Carnell Williams or Ronnie Brown? Ronnie Brown or Carnell Williams?
That's the question many NFL teams sitting at the top of the draft are asking themselves as the two Auburn running backs battle (along with Cedric Benson of Texas) to be the first runner taken in the 2005 draft.
But there's another Auburn player creeping up the draft boards with his own designs at being the top pick at his position.
"I want to be the first cornerback taken, no doubt," said Carlos Rogers, who anchored a Tigers defense that led the nation in scoring defense. "Hopefully it will be in the top 10. But I just want to be the first corner taken and I'm trying to do everything and take advantage of every opportunity I can to try and be that."
It won't be an easy task with Miami's Antrel Rolle and West Virginia's Adam "Pac Man" Jones also ranking high on several boards, but Rogers certainly has the credentials to merit an early call on draft day. As a senior, Rogers won the Jim Thorpe Award, given to the nation's top defensive back, and was a consensus All-American.
But Rogers almost didn't stick around to pick up the accolades as he strongly considered entering the draft after his junior season. The potential the Tigers showed and the desire to raise his draft stock kept Rogers in college, however, and both decisions paid off in big ways. The Tigers completed a perfect 13-0 season with a win over Virginia Tech in the Sugar Bowl and Rogers rose from a mid-round pick to a surefire first-round selection.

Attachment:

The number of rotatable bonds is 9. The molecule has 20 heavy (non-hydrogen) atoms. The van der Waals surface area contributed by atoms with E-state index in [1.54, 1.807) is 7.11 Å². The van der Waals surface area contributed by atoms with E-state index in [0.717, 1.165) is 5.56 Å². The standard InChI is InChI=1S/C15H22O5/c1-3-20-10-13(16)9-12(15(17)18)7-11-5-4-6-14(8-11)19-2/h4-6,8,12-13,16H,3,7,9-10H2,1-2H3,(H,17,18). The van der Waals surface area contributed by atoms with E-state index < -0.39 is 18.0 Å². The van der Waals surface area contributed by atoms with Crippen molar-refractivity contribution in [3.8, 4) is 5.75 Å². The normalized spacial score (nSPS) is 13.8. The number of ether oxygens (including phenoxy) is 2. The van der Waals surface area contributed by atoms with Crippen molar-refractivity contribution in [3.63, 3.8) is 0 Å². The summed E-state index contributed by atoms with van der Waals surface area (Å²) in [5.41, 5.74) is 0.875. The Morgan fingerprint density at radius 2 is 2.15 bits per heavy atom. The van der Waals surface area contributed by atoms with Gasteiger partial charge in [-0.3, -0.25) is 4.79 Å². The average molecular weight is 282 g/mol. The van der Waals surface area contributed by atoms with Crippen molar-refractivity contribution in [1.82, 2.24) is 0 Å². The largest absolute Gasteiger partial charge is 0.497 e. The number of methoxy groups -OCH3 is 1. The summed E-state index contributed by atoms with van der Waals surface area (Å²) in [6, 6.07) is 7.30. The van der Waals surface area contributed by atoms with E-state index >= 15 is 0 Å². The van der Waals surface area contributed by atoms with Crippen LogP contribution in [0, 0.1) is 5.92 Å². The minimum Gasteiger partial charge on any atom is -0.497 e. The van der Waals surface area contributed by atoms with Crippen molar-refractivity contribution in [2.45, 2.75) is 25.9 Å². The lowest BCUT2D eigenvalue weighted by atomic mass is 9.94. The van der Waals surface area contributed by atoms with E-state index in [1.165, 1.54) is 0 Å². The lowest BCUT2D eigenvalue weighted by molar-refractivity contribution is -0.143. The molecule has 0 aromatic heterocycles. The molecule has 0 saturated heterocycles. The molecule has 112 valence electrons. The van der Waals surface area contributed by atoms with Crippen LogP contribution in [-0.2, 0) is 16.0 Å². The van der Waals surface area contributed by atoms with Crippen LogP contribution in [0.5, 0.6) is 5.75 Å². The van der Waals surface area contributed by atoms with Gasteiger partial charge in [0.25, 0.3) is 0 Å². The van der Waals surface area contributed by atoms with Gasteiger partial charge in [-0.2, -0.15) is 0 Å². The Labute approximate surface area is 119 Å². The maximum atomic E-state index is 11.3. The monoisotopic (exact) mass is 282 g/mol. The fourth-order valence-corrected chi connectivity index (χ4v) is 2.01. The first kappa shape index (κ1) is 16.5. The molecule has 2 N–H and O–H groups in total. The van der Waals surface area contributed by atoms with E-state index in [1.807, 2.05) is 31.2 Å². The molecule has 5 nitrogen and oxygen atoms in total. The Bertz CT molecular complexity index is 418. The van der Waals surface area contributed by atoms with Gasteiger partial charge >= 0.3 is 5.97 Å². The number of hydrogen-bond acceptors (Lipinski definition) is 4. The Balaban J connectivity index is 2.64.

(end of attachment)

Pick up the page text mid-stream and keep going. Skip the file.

It wasn't with superb stats that Rogers became a hot name on draft lists--he had just two interceptions and ranked fifth on the Auburn defense with 47 tackles his senior season. But those numbers are a sign of respect as teams stayed away from Rogers' side of the field, throwing his way on only 65 of 329 pass attempts during the regular season and completing only 20 percent of those.
So, after a season of seeing little action come his way, how will Rogers react when NFL teams see a rookie lined up in man coverage and he becomes a prime target?
"I'm looking forward to that challenge. I'll have to prove that I'm a good player and not just an easy first down," Rogers said.
To do that, Rogers will rely on the skills, speed and size he showed at Auburn and put on display at the NFL Scouting Combine in February. Measuring at 6-foot and 200 pounds, Rogers compares his game to Charles Woodson and Chris McAllister, physical corners who are not afraid to help in run support. Rogers also possesses the speed needed to play the position, clocking a 4.31 in the 40-yard dash at the combine.
But while showing all the measurables NFL teams desire, Rogers knows he can't rely solely on his athletic ability and plans to work on his technique constantly to be a force at the next level.
"In college you can get away with little flaws here and there and the receivers aren't as good and your speed can catch up with them," Rogers said. "But I think I just need to stay better on my technique on every play and not get sloppy with that."
And with cornerbacks in high demand this offseason in free agency and the draft, Rogers should have no problems finding a team willing to let him learn on the job, whether he's the first corner taken or not.
As for the Williams-Brown running back debate, Rogers has his own take on his former teammates.
"I think both guys will bring something special to the team they go to," he said.